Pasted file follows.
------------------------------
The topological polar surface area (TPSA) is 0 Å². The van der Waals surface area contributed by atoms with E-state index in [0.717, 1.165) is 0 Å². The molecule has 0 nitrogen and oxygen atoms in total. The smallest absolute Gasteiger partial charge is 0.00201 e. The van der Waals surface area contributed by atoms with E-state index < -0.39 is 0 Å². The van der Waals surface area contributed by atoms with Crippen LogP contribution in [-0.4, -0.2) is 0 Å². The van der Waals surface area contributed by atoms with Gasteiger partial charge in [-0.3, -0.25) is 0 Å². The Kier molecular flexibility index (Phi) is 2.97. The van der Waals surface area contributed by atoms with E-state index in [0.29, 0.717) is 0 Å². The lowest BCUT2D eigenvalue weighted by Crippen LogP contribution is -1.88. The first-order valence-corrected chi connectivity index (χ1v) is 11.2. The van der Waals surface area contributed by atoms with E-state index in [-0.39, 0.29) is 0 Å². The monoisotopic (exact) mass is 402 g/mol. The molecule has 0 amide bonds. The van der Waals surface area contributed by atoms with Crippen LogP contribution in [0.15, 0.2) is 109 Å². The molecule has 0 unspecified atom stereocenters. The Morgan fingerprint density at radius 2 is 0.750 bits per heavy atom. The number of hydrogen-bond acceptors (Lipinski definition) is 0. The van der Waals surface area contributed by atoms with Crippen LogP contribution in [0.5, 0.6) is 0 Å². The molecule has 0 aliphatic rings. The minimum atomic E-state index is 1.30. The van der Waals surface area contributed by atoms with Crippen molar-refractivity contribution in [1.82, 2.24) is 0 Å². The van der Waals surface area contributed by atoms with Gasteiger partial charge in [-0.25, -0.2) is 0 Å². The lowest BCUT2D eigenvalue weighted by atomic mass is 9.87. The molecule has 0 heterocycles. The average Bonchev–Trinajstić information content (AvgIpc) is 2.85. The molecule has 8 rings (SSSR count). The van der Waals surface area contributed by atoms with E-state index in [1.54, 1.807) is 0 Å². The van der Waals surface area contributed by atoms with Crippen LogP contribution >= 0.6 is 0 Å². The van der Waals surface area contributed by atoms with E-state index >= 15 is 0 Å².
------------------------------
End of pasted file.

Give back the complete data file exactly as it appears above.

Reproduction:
The topological polar surface area (TPSA) is 0 Å². The van der Waals surface area contributed by atoms with E-state index in [0.717, 1.165) is 0 Å². The molecule has 0 nitrogen and oxygen atoms in total. The smallest absolute Gasteiger partial charge is 0.00201 e. The van der Waals surface area contributed by atoms with E-state index < -0.39 is 0 Å². The van der Waals surface area contributed by atoms with Crippen LogP contribution in [-0.4, -0.2) is 0 Å². The van der Waals surface area contributed by atoms with Gasteiger partial charge in [-0.3, -0.25) is 0 Å². The Kier molecular flexibility index (Phi) is 2.97. The van der Waals surface area contributed by atoms with E-state index in [0.29, 0.717) is 0 Å². The lowest BCUT2D eigenvalue weighted by Crippen LogP contribution is -1.88. The first-order valence-corrected chi connectivity index (χ1v) is 11.2. The van der Waals surface area contributed by atoms with E-state index in [-0.39, 0.29) is 0 Å². The monoisotopic (exact) mass is 402 g/mol. The molecule has 0 amide bonds. The van der Waals surface area contributed by atoms with Crippen LogP contribution in [0.15, 0.2) is 109 Å². The molecule has 0 unspecified atom stereocenters. The Morgan fingerprint density at radius 2 is 0.750 bits per heavy atom. The number of hydrogen-bond acceptors (Lipinski definition) is 0. The van der Waals surface area contributed by atoms with Crippen LogP contribution in [0.5, 0.6) is 0 Å². The molecule has 0 aliphatic rings. The minimum atomic E-state index is 1.30. The van der Waals surface area contributed by atoms with Crippen molar-refractivity contribution in [1.82, 2.24) is 0 Å². The van der Waals surface area contributed by atoms with Gasteiger partial charge in [-0.25, -0.2) is 0 Å². The lowest BCUT2D eigenvalue weighted by atomic mass is 9.87. The molecule has 0 heterocycles. The average Bonchev–Trinajstić information content (AvgIpc) is 2.85. The molecule has 8 rings (SSSR count). The van der Waals surface area contributed by atoms with E-state index in [1.54, 1.807) is 0 Å². The van der Waals surface area contributed by atoms with Crippen LogP contribution >= 0.6 is 0 Å². The van der Waals surface area contributed by atoms with E-state index >= 15 is 0 Å².